• 2
    Everyone focuses on the possibility of killing line workers, but I bet a lot of people who do this are more worried by the possibility of breaking their generator by trying to power the whole neighbourhood with it Commented Sep 11, 2023 at 20:27
  • 2
    @user253751 I doubt most people even realized that generator power can even feed back though the main breaker/meter. Power off, the generator powers what they want. They don't care about the neighbourhood or the lineman since they are only powering their stuff. Which is true if they use an extension cord to plug stuff into.
    – crip659
    Commented Sep 11, 2023 at 20:58
  • @crip659 that is true (I didn't, once), but I also doubt when you tell them it can backfeed the grid and kill line workers, they'll think that's a problem, but when you tell them it will overload their generator and break it, they'll suddenly care. Commented Sep 12, 2023 at 5:10
  • 1
    @user253751 Not to mention the fact that, even if powering the neighborhood somehow worked out, eventually the utility power will come back on -- chance are utility and the generator will be out of sync and the generator will be violently forced to align itself (mechanically) to the electrical speed and phase angle of the grid power.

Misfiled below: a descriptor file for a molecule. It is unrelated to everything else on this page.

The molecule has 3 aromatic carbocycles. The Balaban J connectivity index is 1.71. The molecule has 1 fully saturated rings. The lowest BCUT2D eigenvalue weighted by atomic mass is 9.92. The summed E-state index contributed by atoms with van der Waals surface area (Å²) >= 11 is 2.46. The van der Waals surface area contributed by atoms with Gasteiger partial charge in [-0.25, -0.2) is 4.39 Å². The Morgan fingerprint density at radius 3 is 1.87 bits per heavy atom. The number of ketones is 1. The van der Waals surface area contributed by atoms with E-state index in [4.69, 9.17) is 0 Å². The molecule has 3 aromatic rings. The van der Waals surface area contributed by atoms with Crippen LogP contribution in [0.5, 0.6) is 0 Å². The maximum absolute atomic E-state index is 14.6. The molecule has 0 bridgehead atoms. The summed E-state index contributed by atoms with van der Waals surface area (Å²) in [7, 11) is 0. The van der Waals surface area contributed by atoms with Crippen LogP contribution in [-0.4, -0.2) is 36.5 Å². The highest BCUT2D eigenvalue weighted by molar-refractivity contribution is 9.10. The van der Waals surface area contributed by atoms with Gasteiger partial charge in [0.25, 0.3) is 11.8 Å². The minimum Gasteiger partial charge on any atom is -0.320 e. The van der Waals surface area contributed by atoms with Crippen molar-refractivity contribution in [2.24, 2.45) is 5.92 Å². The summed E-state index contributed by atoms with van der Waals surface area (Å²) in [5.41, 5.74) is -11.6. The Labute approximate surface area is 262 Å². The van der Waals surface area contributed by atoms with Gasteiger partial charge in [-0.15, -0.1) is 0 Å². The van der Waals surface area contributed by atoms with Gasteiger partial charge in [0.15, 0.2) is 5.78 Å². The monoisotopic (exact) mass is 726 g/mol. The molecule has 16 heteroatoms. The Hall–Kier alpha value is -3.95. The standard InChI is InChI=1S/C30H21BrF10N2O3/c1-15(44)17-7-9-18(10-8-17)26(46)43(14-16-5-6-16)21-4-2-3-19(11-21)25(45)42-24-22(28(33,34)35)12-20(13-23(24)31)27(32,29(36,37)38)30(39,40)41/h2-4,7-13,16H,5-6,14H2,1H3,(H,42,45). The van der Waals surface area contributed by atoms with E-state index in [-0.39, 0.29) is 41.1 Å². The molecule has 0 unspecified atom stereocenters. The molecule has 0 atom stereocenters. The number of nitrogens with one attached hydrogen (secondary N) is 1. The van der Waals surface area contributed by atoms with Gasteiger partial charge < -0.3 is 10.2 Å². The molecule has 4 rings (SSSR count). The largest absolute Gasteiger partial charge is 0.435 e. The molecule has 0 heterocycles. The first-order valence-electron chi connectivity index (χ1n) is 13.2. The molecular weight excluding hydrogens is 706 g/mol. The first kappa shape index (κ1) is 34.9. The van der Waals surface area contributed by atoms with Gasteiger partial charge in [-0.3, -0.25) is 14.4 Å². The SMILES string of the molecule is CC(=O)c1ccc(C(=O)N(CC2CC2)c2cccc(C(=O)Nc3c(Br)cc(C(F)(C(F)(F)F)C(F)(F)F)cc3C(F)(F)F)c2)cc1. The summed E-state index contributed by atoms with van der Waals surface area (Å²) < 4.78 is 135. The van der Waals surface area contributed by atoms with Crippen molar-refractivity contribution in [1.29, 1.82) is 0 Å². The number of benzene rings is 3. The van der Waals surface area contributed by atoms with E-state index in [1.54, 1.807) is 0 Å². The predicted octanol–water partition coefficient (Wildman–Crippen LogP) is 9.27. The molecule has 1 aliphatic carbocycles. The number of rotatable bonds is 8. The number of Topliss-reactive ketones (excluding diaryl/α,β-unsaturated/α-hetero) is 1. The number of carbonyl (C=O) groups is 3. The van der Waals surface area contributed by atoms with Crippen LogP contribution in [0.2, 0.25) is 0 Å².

– Greg Hill
    Commented Sep 12, 2023 at 17:02

I want to also suggest that you use a TRANSFER SWITCH for this configuration. They come in several flavors, both electromechanical (relays) and solid state (thyristors/triacs). They serve the same purpose as previously described: If electric power resumes from Edison (aka power company), it will disconnect your generator. It also separates your house from the power company when your generator is running so you don't ZAP a power company worker trying to fix the outage.

Without getting too complicated, I will tell you that transfer switches can be very smart and check for the STABILITY of Edison's "return to service" power before switching you back to it. However, the smarter you want, the more expensive they get.

Okay, so let's talk about configuration. If you only want 1 device to function during power failure, you put the transfer switch near it and wire a MALE plug to go into the generator:

1.) Power fails 2.) Transfer switch cuts out Edison and connects to plug. 3.) You start generator and continue.

If you want to get more intricate (i.e. keep refrigerator, some lights, electric stove, furnace (But NOT AIR CONDITIONER)),running, you will need to run special wires in the house. If these items already have their own circuit breaker, a simple reconfiguration in the breaker panel (where you will then locate the transfer switch) is all you need.

Hope this helps!

  • 2
    Interlock on a decent panel is a lot more flexible than a manual transfer switch and cheaper too. An automatic transfer switch is great, but costs a lot. Commented Sep 11, 2023 at 21:47

Your Answer

By clicking “Post Your Answer”, you agree to our terms of service and acknowledge you have read our privacy policy.

Not the answer you're looking for? Browse other questions tagged or ask your own question.